CHOLESTEROL

COST

£3 to £75

WHAT IS IT?

Tests for levels of blood cholesterol and in some cases, triglycerides. Some research advises everyone over the age of 20 to be tested every five years.

WHAT DOES IT DO?

A lance is usually provided and you prick your finger to get a drop of blood, which is put on to a piece of treated paper that changes colour according to the level of cholesterol.

SHOULD YOU BUY IT?

"This test is about as accurate as the test your doctor uses, but you must follow the directions carefully. Total cholesterol tests vary in accuracy from brand to brand. Talk to your doctor if your test shows that your cholesterol is higher than 200mg/dL," advises the US Food and Drug Administration.

BOWEL DISORDERS

COST

£1 to £16

WHAT IS IT?

Home-use test kits to measure the presence of blood in faeces, which can be an early sign of abnormal growths or polyps, or cancer in the colon.

WHAT DOES IT DO?

Different techniques are used. In some at-home tests, a special solution is added to paper cards to see if they change colour when exposed to faecal material.

SHOULD YOU BUY IT?

While the tests can be accurate, as long as the directions are carefully followed, a positive result does not necessarily mean disease. "A positive result means that the test has detected blood. This does not mean you have tested positive for cancer or any other illness. False-positive results may be caused by diet or medications,'' says the FDA.

CHLAMYDIA

COST

£15 to £61

WHAT IS IT?

Tests for chlamydia , a sexually transmitted infection. A common, treatable condition, which is estimated to affect one in 12 women between 16 and 24.

WHAT DOES IT DO?

Involves testing a sample of body fluid from a swab or urine to determine whether Chlamydia trachoma bacteria are present. Can be wholly done at home, or samples sent off for analysis.

SHOULD YOU BUY IT?

Researchers at Johns Hopkins University in Baltimore found the tests they looked at, which involve laboratory analysis, effective and popular. "Home-test kits provided young women with a safe and effective means for protecting their sexual reproductive health. The home-test kits offer physicians and nurses another tool in efforts to reduce the spread of chlamydia,'' they say.

CANCER

COST

Up to £400

WHAT IS IT?

Tests that claim to be able to detect a wide range of cancers (far right) including breast, ovarian, lung, uterine, prostate, testicular, colorectal, pancreatic, liver and stomach.

WHAT DOES IT DO?

Said to look for biological markers in the blood that indicate malignancies.

SHOULD YOU BUY IT?

"No single blood test can detect all cancers, and people should be very wary of websites advertising such tests. Cancer Research UK runs a patient information website, CancerHelp UK - www.cancerhelp.org.uk - where people can find reliable information about cancer and about the tests used to detect it. If anyone is worried about any changes in their body, they should visit their GP as soon as possible,'' says Dr Anthea Martin of Cancer Research UK.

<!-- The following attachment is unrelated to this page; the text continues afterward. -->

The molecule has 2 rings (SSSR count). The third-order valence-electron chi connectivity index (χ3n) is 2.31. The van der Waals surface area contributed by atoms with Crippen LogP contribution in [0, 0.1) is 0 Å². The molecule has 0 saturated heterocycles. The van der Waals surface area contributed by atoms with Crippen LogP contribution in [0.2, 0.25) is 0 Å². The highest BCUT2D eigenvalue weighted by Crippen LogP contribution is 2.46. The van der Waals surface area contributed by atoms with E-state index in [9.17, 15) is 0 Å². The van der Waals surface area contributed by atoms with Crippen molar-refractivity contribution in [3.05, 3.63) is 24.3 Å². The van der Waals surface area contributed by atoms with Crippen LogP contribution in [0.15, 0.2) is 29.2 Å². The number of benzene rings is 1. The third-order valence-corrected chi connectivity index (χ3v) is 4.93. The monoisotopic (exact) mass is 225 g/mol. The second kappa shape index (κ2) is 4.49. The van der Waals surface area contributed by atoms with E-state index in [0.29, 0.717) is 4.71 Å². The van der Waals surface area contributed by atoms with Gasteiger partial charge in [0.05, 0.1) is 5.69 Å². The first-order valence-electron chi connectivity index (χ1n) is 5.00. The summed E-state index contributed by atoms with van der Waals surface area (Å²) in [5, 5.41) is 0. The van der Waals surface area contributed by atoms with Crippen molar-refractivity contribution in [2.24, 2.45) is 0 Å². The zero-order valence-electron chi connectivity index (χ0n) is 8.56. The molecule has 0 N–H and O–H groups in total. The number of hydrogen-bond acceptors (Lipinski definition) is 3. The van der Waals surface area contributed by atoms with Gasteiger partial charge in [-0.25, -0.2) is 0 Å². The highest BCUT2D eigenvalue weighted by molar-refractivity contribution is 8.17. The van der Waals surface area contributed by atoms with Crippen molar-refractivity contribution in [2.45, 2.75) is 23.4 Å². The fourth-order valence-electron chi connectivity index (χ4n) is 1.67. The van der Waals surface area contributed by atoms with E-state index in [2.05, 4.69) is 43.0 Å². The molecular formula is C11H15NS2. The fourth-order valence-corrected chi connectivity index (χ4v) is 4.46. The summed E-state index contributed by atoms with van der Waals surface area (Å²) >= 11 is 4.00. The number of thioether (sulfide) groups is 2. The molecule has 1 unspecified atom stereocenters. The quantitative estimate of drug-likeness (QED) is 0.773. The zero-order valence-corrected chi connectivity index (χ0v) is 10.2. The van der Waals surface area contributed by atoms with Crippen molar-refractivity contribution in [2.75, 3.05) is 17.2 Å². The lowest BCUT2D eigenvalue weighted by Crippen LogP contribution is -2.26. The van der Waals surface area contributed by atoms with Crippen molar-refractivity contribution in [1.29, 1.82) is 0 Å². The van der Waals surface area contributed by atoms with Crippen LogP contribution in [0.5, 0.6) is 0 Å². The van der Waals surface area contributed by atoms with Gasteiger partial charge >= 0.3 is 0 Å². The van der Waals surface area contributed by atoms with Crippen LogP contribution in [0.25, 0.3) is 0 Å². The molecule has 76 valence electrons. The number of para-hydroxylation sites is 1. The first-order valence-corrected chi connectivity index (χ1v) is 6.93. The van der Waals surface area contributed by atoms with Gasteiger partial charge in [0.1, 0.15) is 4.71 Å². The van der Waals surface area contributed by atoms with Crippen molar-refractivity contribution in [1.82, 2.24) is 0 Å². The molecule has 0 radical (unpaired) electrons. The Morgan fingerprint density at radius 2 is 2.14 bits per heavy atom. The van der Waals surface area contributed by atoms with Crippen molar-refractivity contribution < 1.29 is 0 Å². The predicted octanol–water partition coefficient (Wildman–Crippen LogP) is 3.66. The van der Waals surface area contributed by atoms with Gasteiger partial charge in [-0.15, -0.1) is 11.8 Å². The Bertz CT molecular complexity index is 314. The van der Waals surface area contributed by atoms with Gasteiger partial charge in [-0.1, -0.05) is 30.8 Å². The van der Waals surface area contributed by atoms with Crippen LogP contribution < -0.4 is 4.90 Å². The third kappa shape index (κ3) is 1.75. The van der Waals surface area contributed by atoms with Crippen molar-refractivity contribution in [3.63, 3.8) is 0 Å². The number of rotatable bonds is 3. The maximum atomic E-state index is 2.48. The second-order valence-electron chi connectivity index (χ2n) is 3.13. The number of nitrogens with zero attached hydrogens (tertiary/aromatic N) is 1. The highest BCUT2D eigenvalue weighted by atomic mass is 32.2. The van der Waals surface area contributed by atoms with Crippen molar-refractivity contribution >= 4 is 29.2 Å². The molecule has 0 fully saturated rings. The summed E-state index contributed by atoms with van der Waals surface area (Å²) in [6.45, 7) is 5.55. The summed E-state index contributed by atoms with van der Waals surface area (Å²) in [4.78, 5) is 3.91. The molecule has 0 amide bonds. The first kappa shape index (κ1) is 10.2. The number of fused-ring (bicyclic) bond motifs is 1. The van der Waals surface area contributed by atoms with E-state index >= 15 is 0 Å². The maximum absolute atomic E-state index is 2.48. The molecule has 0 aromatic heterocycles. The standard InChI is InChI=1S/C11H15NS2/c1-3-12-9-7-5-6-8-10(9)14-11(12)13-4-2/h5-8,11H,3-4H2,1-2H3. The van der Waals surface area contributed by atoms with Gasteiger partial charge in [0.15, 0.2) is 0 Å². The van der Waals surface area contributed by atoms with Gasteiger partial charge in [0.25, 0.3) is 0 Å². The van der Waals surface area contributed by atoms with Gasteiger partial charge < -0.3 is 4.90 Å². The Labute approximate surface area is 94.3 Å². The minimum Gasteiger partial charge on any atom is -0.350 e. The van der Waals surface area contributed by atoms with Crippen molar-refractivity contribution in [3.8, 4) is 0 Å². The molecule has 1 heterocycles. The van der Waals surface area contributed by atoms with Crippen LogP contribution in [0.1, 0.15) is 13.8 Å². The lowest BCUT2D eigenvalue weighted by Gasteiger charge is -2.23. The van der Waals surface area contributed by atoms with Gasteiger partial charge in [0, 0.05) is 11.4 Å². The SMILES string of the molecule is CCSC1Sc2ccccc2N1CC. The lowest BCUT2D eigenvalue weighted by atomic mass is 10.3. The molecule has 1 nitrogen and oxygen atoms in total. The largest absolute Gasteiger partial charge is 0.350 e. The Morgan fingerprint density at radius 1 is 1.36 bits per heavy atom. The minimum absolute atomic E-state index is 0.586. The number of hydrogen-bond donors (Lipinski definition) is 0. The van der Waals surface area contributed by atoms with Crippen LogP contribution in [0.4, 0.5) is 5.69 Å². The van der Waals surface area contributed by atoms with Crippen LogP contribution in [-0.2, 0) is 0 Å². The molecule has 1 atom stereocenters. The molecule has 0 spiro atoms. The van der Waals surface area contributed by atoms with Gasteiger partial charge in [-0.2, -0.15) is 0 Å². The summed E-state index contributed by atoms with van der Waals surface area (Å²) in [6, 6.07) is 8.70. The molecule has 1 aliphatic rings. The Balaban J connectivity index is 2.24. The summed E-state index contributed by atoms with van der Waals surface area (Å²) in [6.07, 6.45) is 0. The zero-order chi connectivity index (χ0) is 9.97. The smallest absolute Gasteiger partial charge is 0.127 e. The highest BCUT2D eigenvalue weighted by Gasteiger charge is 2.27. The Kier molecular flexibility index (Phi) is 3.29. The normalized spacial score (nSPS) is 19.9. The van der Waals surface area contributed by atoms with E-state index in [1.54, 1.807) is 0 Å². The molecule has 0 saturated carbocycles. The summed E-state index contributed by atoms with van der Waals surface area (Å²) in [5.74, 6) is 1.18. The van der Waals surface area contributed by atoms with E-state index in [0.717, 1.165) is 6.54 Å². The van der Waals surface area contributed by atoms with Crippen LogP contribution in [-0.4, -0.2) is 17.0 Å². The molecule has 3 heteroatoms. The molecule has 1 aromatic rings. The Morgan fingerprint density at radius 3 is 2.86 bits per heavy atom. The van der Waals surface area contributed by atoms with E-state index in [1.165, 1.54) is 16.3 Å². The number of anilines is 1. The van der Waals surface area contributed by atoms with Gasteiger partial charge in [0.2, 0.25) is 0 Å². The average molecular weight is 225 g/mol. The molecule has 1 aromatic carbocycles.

HIV

COST

£9 to £11

WHAT IS IT?

Home-use collection kits to detect whether or not you have human immunodeficiency virus.

WHAT DOES IT DO?

Looks for antibodies to HIV in the blood, which can be a sign of infection. Other varieties test for the presence of the virus via the oral fluid .

SHOULD YOU BUY IT?

A cautionary tale from the US Food and Drug Administration: "Sally was afraid that she had been exposed to HIV. She decided to purchase her HIV test from an internet source. She took the test and was distraught to find that the result was positive. After several weeks, she went to her doctor who used a more sophisticated method - and the result was negative. Sally did not have HIV."

REDUCED FERTILITY/INFERTILITY

COST

£2 to £32

WHAT IS IT?

Tests that measure male fertility.

WHAT DOES IT DO?

Male infertility home test kits used with semen samples can show when sperm cell counts fall below a certain level, a potential indicator for male infertility.

SHOULD YOU BUY IT?

"A positive test is no guarantee of infertility, meaning that other factors may be involved. Users should confirm test results with their physicians,'' says the US Food and Drug Administration.

Online test tips

* If you think that you have a medical condition or disease, see your doctor or healthcare professional.

* Many tests promise in-home results, but most should be followed with a second, more sophisticated laboratory test to confirm the results.

* Check the test out with your doctor or healthcare provider.

* Be wary of tests that claim to diagnose more than one illness.

* Be wary of "home brew" tests - those that are made by only one laboratory.

* Don't be taken in by a professional-looking website.

* Avoid websites with no telephone number.

* Avoid websites that talk about new cures and miracle cures.

* Beware of claims that the test complies with all regulatory agencies.

Source: Food and Drug Administration

www.fda.gov/oc/buyonline